• For involvement in a terrorism-related offence, you might face up to seven years in prison, a PKR ten million fine, or both.
  • Importing, exporting, or distributing electronic equipment for offensive use can result in up to six months in prison, a PKR fifty thousand fine, or both.
  • For being involved in a data breach, you might face up to three years in prison, a PKR five million fine, or both. It could include the unintentional internet release of someone’s personal information.

 

Cybercrime Punishment

 

A judge hitting the gavel to announce punishment for a crime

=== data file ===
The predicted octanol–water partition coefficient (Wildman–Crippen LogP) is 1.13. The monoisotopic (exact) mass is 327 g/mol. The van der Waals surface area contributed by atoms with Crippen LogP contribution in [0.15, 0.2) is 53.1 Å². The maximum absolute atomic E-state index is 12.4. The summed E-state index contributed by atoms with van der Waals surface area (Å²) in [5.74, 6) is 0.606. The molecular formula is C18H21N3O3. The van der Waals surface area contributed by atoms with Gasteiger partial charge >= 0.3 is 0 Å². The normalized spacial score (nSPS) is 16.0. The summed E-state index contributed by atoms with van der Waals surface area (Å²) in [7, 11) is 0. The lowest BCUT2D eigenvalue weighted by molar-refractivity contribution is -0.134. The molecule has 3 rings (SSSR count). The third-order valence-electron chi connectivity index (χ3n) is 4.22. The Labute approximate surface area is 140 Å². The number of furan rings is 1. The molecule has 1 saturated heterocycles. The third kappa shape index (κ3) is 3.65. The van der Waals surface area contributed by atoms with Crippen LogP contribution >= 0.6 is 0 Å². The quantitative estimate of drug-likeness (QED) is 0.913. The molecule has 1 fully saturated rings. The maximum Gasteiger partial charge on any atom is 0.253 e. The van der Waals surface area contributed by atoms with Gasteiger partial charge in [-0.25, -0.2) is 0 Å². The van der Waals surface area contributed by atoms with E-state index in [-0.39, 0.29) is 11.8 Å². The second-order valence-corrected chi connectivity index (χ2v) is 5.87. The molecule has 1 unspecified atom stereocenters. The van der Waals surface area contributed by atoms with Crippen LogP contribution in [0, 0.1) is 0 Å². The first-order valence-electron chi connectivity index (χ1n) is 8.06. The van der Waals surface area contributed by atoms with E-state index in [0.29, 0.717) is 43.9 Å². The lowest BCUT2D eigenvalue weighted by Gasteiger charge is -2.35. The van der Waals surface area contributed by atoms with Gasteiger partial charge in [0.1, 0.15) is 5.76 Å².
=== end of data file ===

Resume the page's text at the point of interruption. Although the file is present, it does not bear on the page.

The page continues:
Details of cybercrimes and their punishments are given below:

 

Type of Crime Imprisonment Fine (PKR)
Damage to Data 3 years 3 lac
Electronic Thievery 7 years 7 lac
Forgery of e-documents 7 years 7 lac
Malicious Code/ Virus 5 years 5 lac
Cyberstalking 3 years 3 lac
Spamming 3 years 3 lac
Spoofing 6 months 50,000
Cyberterrorism 10 years 10 million

 

Staying Safe from Cybercrime

You can follow these tips to protect yourself from cybercriminals:

 

Secure Your Mobile Device

  • To keep your smartphone safe, you need to use a strong password.
  • Set on your device’s automatic lock.
  • Install an antivirus or other protection software on your computer.
  • Applications should only be downloaded from trusted sources.
  • Examine all application permissions.
  • Don’t forget to upgrade your operating system’s security.
  • Any spam links you get via email or text message should be avoided.